•          Lakes: bodies of water that are lentic, or still, and not temporary. Both natural and man-made bodies of water are considered lakes if they have a surface greater than 0.5 km². The definition of lakes also includes those with an effluent flow.

•          Coastal waters: surface waters located inland when compared to an imaginary line that is equidistant one nautical mile from the baseline that serves as a reference to define the limit of territorial waters; salty composition.

•          Transition waters: bodies of water on the surface near river mouths which are partly saline because of their proximity to coastal waters but are substantially influenced by freshwater flows.

•          Groundwater: all waters found below the surface of the ground in the saturation area and in direct contact with the ground or subsurface.

Therefore, in order to create a good “management plan” for hydrogeographic basins and take into account all water sources the region offers, the following is necessary:

–           assess the various bodies of water available, that is the surface or underground sources, and carry out a precise cartographic reporting by type of resource and perimeter extension, specifically indicating  areas that are particularly at risk or protected areas;

–           evaluate the existing quality and quantity of water bodies, through special analysis;

–           make reference estimates that especially consider the level of human activity on the resource and the level of pollution present.  It is also essential to prepare a cartographic support to report human activity in the area, identifying all the places of water extraction and draining;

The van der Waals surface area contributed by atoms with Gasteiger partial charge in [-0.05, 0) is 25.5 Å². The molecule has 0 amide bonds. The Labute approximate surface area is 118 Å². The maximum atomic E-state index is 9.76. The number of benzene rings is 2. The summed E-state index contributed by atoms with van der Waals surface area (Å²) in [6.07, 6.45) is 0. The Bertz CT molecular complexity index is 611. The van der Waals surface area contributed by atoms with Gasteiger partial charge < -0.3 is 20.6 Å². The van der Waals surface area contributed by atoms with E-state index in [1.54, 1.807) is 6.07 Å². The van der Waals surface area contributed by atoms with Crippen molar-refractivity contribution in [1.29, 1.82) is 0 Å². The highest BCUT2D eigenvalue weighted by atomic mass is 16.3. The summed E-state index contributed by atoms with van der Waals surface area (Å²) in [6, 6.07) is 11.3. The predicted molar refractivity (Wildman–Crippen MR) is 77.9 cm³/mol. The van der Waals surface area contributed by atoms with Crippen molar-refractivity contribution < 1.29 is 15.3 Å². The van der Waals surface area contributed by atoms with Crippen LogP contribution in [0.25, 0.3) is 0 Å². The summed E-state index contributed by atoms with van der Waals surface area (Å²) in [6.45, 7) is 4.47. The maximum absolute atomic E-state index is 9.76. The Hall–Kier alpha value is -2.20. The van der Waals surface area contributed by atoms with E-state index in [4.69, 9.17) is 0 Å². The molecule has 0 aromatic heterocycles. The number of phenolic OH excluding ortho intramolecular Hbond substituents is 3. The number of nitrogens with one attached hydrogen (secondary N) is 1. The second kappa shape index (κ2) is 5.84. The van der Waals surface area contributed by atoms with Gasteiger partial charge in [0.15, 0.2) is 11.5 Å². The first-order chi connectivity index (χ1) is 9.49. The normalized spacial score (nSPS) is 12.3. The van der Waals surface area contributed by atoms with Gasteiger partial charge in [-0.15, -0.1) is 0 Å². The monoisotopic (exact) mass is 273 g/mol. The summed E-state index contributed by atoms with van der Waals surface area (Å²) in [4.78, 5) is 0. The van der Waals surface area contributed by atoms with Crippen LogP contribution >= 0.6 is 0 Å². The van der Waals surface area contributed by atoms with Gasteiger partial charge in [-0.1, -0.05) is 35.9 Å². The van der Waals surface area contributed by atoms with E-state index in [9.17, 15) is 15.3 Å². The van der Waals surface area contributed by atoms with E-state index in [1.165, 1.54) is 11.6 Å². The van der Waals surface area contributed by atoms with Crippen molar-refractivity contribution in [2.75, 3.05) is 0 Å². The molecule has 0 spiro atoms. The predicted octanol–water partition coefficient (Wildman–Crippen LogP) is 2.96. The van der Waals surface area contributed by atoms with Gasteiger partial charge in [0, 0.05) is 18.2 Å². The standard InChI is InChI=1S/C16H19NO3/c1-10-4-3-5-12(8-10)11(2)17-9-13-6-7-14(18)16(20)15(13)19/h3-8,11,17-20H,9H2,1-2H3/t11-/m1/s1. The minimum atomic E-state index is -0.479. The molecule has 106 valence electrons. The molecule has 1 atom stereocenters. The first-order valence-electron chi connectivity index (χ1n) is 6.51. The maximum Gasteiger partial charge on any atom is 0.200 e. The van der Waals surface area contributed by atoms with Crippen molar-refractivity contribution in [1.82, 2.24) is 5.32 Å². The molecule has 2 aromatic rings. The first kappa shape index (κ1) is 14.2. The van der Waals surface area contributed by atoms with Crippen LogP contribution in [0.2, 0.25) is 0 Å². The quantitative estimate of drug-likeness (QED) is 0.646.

–           provide a monitoring network, with additional related cartography for areas that are monitored;

–           plan a water management system aimed at water savings that includes the search for a balance between the extractions performed and the waters restored (consumption refers to the water that is completely absorbed and not returned to the environment).  It should also allow the use of natural sources of fresh water for human consumption only when there are no viable alternatives available;

–           aim at maintaining (or improving) the quality of the resource and its availability over time, still promoting the protection of potable water over others.

The evaluation of the quality of bodies of water present in the territory is useful for proper, preliminary water management planning because the entire management program must be calculated on the current conditions and must pursue (also for the future) specific “quality objectives”:

a)         “environmental for significant bodies of water”: that is, ensure for each body of water the ability to self-purify naturally and protect the quantity and quality of the resource over time, quantifying the impact of human use of the resource.

b)         “by specific destination”: that aims to identify water bodies with characteristics suitable for human consumption and the maintenance of fish and shellfish.

Therefore, the primary purpose of this analysis is to determine the condition of water reserves and take action to improve or maintain good conditions, if they do not reach a standard specified by the technical parameters.



Having established, therefore, that water in nature does not always present the same chemical and physical qualities, specific uses have been defined for each type of water by virtue of its different properties.

For the classification of water uses, refer to the European guidelines created with the intent to find a good compromise between the needs of the Member States of the European Community.

Once the water quality (which has definite corresponding chemical, physical, and microbiological characteristics) of a water body has been verified, it can be directed to different uses on a general level which can be distinguished as follows: